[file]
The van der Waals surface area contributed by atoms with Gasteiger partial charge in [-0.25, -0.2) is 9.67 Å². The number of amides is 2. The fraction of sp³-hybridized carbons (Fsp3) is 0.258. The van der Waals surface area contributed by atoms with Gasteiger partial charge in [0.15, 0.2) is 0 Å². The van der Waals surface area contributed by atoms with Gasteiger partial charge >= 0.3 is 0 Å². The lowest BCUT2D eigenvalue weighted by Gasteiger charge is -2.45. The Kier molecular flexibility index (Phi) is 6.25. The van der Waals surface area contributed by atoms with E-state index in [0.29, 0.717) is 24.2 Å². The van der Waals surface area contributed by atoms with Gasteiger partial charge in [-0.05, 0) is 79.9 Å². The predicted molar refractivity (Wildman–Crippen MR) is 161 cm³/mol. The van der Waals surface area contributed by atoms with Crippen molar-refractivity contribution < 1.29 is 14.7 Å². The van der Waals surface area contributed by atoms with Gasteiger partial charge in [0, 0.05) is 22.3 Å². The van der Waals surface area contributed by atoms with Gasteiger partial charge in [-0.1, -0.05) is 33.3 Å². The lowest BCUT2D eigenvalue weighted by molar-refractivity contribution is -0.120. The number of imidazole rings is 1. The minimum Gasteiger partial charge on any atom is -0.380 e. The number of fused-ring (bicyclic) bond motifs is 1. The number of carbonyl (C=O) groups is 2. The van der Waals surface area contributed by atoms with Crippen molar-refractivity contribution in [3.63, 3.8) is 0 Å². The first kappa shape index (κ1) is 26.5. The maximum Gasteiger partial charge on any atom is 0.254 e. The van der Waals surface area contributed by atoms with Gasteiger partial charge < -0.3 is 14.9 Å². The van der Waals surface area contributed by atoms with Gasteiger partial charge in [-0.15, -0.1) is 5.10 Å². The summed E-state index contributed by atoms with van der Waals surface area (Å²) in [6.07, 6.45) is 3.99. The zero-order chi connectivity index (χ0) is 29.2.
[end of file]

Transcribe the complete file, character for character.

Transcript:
The van der Waals surface area contributed by atoms with Gasteiger partial charge in [-0.25, -0.2) is 9.67 Å². The number of amides is 2. The fraction of sp³-hybridized carbons (Fsp3) is 0.258. The van der Waals surface area contributed by atoms with Gasteiger partial charge in [0.15, 0.2) is 0 Å². The van der Waals surface area contributed by atoms with Gasteiger partial charge >= 0.3 is 0 Å². The lowest BCUT2D eigenvalue weighted by Gasteiger charge is -2.45. The Kier molecular flexibility index (Phi) is 6.25. The van der Waals surface area contributed by atoms with E-state index in [0.29, 0.717) is 24.2 Å². The van der Waals surface area contributed by atoms with Gasteiger partial charge in [-0.05, 0) is 79.9 Å². The predicted molar refractivity (Wildman–Crippen MR) is 161 cm³/mol. The van der Waals surface area contributed by atoms with Crippen molar-refractivity contribution < 1.29 is 14.7 Å². The van der Waals surface area contributed by atoms with Gasteiger partial charge in [0, 0.05) is 22.3 Å². The van der Waals surface area contributed by atoms with Gasteiger partial charge in [-0.1, -0.05) is 33.3 Å². The lowest BCUT2D eigenvalue weighted by molar-refractivity contribution is -0.120. The number of imidazole rings is 1. The minimum Gasteiger partial charge on any atom is -0.380 e. The number of fused-ring (bicyclic) bond motifs is 1. The number of carbonyl (C=O) groups is 2. The van der Waals surface area contributed by atoms with Crippen molar-refractivity contribution in [3.63, 3.8) is 0 Å². The first kappa shape index (κ1) is 26.5. The maximum Gasteiger partial charge on any atom is 0.254 e. The van der Waals surface area contributed by atoms with Gasteiger partial charge < -0.3 is 14.9 Å². The van der Waals surface area contributed by atoms with Gasteiger partial charge in [-0.15, -0.1) is 5.10 Å². The summed E-state index contributed by atoms with van der Waals surface area (Å²) in [6.07, 6.45) is 3.99. The zero-order chi connectivity index (χ0) is 29.2.